In the zone
A Graphical User Interface (GUI for short) allows users to interact with the computer hardware in a user friendly way.
Over the years a range of GUI’s have been developed for different operating systems such as OS/2, Macintosh, Windowsamiga, Linux, Symbian OS, and more.
We’ll be taking a look at the evolution of the interface designs of the major operating systems since the 80’s.
I should mention that this article showcases only the significant advances in GUI design (not operating system advances) and also not all of the graphical user interfaces and operating systems existing today.
The first GUI was developed by researchers at Xerox Palo Alto Research Center (PARC) in the ’70s. This research opened a whole new era of computer graphic innovations.
The first personal computer which used a modern graphical user interface was the Xerox Alto, developed in 1973. This was not a commercial product and was intended mainly for research at universities.
Windows 1.0x (released in 1985)
In this year Microsoft finally caught up with the whole graphical user interface craze and released Windows 1.0, its first GUI based operating system (although no one would dare to refer to it as one). The system featured 32×32 pixel icons and color graphics. The most interesting feature (which later was omitted) was the icon of the animated analog clock.
Windows 2.0x (released in 1987)
In this version, the actual management of the windows had significantly improved. The windows could be overlapped, resized, maximized and minimized.
Windows 3.0 (released in 1990)
By this version, Microsoft had realized the real potential in GUI’s and started to significantly improve them.
The operating system itself supported standard and 386 enhanced modes, which made use of higher memory capacity than 640 KB and hard disk space, resulting in the ability to use higher screen resolutions and better graphics, such as Super VGA 800×600 and 1024×768.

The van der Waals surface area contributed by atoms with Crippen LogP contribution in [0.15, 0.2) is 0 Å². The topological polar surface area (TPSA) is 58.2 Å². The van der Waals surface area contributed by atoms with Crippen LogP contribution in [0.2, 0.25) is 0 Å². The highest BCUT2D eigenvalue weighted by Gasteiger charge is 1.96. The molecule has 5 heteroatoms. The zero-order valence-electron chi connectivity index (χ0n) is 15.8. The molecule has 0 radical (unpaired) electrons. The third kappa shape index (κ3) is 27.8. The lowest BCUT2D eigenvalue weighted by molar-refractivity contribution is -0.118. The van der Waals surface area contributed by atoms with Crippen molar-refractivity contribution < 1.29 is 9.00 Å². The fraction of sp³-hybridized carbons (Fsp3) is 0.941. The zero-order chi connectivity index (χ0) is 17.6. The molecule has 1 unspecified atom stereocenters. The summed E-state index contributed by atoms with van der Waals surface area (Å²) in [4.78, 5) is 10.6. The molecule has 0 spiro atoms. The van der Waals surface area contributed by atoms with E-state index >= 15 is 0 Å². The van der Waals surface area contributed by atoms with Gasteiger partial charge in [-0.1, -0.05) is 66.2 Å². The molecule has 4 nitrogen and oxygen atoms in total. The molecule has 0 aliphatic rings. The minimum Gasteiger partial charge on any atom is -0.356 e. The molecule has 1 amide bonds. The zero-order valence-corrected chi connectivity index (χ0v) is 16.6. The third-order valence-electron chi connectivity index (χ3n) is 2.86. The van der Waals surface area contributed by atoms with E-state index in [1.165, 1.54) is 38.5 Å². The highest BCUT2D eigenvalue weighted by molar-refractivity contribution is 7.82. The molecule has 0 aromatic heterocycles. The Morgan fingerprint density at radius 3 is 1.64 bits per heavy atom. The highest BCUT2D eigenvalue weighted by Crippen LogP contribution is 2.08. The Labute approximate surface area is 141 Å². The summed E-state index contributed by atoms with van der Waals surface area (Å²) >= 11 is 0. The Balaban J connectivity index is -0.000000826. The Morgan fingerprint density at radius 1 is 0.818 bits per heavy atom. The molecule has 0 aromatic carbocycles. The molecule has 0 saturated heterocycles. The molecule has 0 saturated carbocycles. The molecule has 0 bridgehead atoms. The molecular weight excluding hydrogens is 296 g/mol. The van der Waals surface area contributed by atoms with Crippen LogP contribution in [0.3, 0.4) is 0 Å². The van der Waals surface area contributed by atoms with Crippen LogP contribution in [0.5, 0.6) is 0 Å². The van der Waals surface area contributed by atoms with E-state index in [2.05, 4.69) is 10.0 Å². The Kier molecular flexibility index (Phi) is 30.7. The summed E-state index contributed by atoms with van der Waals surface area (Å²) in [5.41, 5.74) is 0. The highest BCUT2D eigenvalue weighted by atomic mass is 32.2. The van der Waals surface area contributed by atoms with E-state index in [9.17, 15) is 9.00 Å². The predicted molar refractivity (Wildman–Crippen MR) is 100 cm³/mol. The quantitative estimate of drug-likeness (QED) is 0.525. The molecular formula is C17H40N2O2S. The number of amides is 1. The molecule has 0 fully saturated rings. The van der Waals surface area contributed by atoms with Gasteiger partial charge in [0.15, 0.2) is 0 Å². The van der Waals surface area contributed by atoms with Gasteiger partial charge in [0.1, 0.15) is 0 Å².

Also, Microsoft hired Susan Kare to design the Windows 3.0 icons and to add a unified style to the GUI.
Windows 3.1 (released in 1992)
This version of Windows included TrueType fonts which were pre-installed. This effectively made Windows a functional desktop publishing platform for the first time.
Previously, it was only possible to achieve such functionality in Windows 3.0 using the Adobe Type Manager (ATM) font system from Adobe. This version also contained a color scheme named Hotdog Stand, which contained bright hues of red, yellow and black.
This color scheme was designed to help people with some degree of color blindness see text/graphics on the screen easier.
Windows 95 (released in 1995)
The user interface was completely re-designed since version 3.x. This was the first Windows version where a small close button was added to each window.
The design team gave states (enabled, disabled, selected, checked, etc.) to icons and other graphics. The famous Start button appeared for the first time.
This was a huge step forward for Microsoft regarding the operating system itself and the unified GUI.
Windows 98 (released in 1998)
The icon styles were almost the same as in Windows 95, but the whole GUI could use more than 256 colors for rendering. Windows Explorer changed almost completely and the “Active Desktop” appeared for the first time.
Windows XP (released in 2001)
As Microsoft tends to change their GUI completely with every major operating system release, Windows XP was no exception. The GUI itself is skinnable, users could change the whole look and feel of the interface. The icons were 48 x 48 in size by default, rendered in millions of colors.
Windows Vista (released in 2007)
This was Microsoft’s response to their competition. They also included quite a lot of 3D and animation. Since Windows 98, Microsoft has always tried to improve the desktop. With Windows Vista they released widgets and a somewhat improved replacement of the Active Desktop.
P.S. I have just posted the Windows GUI changes, but the source features Mac, Linux and most of the major operating systems over the years. So, check it out!